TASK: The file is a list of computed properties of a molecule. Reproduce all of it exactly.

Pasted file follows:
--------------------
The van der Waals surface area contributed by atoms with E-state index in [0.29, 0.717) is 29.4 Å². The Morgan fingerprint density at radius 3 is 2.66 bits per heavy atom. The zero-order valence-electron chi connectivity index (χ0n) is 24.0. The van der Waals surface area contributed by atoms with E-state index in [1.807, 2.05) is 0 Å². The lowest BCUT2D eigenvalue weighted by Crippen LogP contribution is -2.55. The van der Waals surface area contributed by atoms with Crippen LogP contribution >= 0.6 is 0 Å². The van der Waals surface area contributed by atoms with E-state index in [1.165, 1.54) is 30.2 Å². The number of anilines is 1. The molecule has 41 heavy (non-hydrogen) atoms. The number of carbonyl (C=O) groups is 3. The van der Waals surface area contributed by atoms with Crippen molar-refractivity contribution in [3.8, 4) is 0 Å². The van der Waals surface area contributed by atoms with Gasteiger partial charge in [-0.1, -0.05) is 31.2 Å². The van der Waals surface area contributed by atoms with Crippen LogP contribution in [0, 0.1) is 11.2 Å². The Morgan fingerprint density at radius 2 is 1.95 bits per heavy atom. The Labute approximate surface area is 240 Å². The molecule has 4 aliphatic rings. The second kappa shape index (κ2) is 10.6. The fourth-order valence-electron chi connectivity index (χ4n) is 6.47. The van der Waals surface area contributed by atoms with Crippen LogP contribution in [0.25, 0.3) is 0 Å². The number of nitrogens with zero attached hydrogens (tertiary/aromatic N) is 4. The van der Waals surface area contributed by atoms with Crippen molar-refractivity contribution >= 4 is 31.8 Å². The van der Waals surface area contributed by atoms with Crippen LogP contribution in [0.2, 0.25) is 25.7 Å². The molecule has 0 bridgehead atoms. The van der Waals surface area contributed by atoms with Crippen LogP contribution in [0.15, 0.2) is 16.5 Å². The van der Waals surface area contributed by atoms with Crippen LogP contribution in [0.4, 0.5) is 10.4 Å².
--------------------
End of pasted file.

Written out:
The van der Waals surface area contributed by atoms with E-state index in [0.29, 0.717) is 29.4 Å². The Morgan fingerprint density at radius 3 is 2.66 bits per heavy atom. The zero-order valence-electron chi connectivity index (χ0n) is 24.0. The van der Waals surface area contributed by atoms with E-state index in [1.807, 2.05) is 0 Å². The lowest BCUT2D eigenvalue weighted by Crippen LogP contribution is -2.55. The van der Waals surface area contributed by atoms with Crippen LogP contribution >= 0.6 is 0 Å². The van der Waals surface area contributed by atoms with E-state index in [1.165, 1.54) is 30.2 Å². The number of anilines is 1. The molecule has 41 heavy (non-hydrogen) atoms. The number of carbonyl (C=O) groups is 3. The van der Waals surface area contributed by atoms with Crippen molar-refractivity contribution in [3.8, 4) is 0 Å². The van der Waals surface area contributed by atoms with Gasteiger partial charge in [-0.1, -0.05) is 31.2 Å². The van der Waals surface area contributed by atoms with Crippen LogP contribution in [0, 0.1) is 11.2 Å². The Morgan fingerprint density at radius 2 is 1.95 bits per heavy atom. The Labute approximate surface area is 240 Å². The molecule has 4 aliphatic rings. The second kappa shape index (κ2) is 10.6. The fourth-order valence-electron chi connectivity index (χ4n) is 6.47. The van der Waals surface area contributed by atoms with Crippen LogP contribution in [0.25, 0.3) is 0 Å². The number of nitrogens with zero attached hydrogens (tertiary/aromatic N) is 4. The van der Waals surface area contributed by atoms with Crippen molar-refractivity contribution >= 4 is 31.8 Å². The van der Waals surface area contributed by atoms with Crippen LogP contribution in [0.2, 0.25) is 25.7 Å². The molecule has 0 bridgehead atoms. The van der Waals surface area contributed by atoms with Crippen LogP contribution in [0.15, 0.2) is 16.5 Å². The van der Waals surface area contributed by atoms with Crippen LogP contribution in [0.4, 0.5) is 10.4 Å².